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Dal maps Bihar model for India

Patna, April 5: The JD(U) went back to its “socialist mode” with its election manifesto, which makes promises one would associate with the RJD.

While the RJD is yet to release its manifesto, the JD(U) has sought to appease all sections — particularly minorities, backward castes and scheduled castes and tribes. The ruling party promised “zero tolerance” for communal violence while expressing concern at “the new and frightening attempts to legitimise the communal policies of the BJP”. The RJD, too, talks of crushing communal forces.

The JD(U) manifesto promised a commission for upper castes who are educationally and economically backward. The RJD has for ages talked of 5 per cent quota for “poor upper castes”. The JD(U) talks of quota in private jobs — what the RJD has raised regularly.

Sharad Yadav said: “There is a rush by bigger parties to spread lies. The BJP is projecting as if one person has a solution to all problems. He is no Dr Lohia or Dr Ambedkar. They (the BJP) even said I would not contest from Madhepura.”

Both Yadav and chief minister Nitish Kumar referred to the “mahashay (gentleman) from Gujarat (Narendra Modi)” in their speeches. Pointing at BJP’s campaign spend, Nitish said it appeared corporate houses had made an investment, not donation. On Shahi Imam’s appeal to Muslims to vote for the Congress and the RJD, he said: “What was the Congress doing with the Sachar committee and Ranganath Mishra commission reports all these years?”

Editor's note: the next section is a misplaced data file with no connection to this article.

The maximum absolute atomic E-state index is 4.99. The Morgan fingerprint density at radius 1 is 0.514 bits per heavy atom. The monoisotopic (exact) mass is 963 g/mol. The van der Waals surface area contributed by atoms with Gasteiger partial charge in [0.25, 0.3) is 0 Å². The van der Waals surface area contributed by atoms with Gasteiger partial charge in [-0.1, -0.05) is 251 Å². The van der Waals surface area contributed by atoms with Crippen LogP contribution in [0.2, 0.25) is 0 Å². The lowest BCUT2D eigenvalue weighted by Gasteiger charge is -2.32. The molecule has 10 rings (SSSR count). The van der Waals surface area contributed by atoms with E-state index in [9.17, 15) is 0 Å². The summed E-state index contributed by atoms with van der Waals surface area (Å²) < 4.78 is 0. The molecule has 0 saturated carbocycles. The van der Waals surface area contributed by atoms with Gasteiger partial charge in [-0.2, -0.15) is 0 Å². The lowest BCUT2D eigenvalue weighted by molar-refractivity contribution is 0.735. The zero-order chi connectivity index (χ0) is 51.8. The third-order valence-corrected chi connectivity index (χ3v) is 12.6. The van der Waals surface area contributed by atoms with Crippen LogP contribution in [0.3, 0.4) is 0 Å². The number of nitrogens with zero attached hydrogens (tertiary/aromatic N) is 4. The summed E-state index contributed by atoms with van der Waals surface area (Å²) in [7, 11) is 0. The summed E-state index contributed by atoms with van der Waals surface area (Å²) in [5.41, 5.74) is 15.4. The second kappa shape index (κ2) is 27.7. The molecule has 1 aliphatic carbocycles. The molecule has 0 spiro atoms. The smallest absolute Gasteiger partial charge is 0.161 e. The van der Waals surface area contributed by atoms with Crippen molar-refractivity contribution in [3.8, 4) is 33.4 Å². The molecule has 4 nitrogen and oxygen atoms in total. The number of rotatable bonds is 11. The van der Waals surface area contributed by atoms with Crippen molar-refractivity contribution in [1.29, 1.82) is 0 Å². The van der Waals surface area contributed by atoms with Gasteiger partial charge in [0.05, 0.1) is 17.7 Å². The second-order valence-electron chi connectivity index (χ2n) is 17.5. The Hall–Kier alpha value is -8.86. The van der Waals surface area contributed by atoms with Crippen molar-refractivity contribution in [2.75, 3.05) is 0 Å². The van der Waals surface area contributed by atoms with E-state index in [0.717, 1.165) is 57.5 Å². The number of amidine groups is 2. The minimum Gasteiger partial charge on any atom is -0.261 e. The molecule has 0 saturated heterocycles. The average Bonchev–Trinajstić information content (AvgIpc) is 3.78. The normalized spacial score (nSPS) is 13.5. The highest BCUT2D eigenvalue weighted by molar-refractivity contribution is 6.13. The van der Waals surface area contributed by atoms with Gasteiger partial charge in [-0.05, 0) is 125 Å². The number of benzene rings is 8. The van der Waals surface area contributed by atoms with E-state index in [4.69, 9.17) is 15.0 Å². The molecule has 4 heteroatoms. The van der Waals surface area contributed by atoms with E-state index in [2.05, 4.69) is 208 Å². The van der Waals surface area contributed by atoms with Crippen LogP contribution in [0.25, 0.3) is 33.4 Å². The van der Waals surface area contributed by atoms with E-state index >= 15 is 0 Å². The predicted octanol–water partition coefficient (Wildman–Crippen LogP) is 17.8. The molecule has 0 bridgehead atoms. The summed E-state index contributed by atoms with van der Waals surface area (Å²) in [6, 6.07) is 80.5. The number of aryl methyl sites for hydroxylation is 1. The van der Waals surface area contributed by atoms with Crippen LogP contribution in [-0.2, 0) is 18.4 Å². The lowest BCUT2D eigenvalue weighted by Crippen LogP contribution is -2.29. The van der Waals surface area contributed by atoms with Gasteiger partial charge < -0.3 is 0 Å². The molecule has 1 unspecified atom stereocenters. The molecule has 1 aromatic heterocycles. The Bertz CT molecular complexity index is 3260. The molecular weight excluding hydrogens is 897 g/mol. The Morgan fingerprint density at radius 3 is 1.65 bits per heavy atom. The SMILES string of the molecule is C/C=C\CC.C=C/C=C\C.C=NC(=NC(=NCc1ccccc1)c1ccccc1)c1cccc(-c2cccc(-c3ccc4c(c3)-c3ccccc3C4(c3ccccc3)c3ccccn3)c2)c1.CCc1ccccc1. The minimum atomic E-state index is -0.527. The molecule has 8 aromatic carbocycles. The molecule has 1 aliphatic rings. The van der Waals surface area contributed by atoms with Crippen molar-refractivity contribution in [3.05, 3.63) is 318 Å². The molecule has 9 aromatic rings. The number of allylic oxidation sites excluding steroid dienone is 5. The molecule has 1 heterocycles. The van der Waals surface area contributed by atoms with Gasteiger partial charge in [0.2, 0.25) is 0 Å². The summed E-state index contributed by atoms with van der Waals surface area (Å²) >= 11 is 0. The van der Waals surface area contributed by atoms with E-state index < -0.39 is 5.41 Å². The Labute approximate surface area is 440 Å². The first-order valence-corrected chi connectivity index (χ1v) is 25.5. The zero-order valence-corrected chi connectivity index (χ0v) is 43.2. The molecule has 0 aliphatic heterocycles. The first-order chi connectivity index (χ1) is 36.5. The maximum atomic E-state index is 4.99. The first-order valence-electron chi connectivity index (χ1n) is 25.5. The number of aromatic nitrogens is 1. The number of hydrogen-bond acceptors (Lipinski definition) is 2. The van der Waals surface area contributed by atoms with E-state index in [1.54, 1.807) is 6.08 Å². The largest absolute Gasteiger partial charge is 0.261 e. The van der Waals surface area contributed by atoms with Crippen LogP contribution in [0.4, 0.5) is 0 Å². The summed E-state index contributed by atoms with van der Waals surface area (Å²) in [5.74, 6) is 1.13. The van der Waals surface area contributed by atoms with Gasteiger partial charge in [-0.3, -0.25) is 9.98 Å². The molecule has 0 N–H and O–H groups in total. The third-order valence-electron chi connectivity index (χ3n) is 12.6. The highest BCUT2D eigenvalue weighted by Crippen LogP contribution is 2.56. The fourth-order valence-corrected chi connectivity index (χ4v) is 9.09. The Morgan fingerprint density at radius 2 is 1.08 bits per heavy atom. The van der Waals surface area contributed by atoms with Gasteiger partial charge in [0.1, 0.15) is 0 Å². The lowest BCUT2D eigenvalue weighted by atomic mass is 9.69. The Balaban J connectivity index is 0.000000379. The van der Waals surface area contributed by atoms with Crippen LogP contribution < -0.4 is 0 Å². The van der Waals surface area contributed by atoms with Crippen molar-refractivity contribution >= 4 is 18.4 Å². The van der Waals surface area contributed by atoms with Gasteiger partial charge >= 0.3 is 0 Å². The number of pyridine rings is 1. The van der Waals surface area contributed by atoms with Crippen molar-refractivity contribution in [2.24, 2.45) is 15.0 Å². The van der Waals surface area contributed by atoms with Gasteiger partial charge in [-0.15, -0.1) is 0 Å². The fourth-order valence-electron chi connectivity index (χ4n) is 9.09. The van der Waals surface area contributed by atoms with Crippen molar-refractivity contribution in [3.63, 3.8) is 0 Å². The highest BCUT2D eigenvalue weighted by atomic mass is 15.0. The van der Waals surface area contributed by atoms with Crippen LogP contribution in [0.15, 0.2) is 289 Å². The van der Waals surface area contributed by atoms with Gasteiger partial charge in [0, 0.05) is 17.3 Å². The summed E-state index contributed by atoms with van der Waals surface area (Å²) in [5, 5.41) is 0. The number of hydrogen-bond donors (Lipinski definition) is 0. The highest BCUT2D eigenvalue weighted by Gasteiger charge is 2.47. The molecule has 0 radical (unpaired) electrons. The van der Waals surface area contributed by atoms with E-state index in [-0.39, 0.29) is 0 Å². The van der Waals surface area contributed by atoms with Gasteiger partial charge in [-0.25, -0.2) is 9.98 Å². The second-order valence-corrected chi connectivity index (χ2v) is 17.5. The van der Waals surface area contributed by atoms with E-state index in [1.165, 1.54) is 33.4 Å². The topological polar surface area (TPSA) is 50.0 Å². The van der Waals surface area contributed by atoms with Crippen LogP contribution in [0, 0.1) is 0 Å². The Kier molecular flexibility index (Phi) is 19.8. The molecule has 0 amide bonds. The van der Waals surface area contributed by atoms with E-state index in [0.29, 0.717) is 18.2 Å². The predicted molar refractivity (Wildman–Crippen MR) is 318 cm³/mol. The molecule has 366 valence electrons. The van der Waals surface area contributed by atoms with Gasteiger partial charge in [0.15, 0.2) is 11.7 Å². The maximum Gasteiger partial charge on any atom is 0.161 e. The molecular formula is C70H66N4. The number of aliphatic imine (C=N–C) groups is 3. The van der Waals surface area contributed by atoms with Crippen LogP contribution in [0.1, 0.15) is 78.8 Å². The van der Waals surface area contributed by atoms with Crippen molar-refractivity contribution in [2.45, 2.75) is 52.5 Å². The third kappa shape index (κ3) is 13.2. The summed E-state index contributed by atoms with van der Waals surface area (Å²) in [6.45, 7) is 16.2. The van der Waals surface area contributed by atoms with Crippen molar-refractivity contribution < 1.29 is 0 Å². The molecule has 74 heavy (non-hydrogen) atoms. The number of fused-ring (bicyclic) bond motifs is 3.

The manifesto talked of Nitish’s “good governance”. If it has a say in the next Union government, the party promised to replicate its achievements in Bihar — like 50 per cent quota for women in panchayat and civic bodies and special courts for speedy trial of corrupt public servants and seizure of their ill-gotten wealth.

The JD(U)’s thrust was on slashing centrally run schemes and letting the state decide and fund programmes.

“States have to foot a large portion of the bill for schemes the Centre makes. But not all schemes are beneficial,” Nitish said, also seeking devolution of funds between Centre and states on a 50:50 basis instead of 32 per cent for state and rest Centre. He promised to keep Bihar’s growth rate in double digits.

The party stressed on quota in private sector jobs. “Corporate India can be a partner,” Nitish said. The party talked of a commission for upper castes who are poor and educationally backward, at the Centre, like one Bihar created in 2011.

The party pledged special status to Bihar and other economically backward states and to work for a new central law called “Migrant Labourer Protection Act”, making it mandatory for states to guarantee security of life to migrant labourers.

It referred to problems Bihari labourers face in Maharashtra and Assam. It promised a “second green revolution” by replicating its “agriculture roadmap” at the Centre.


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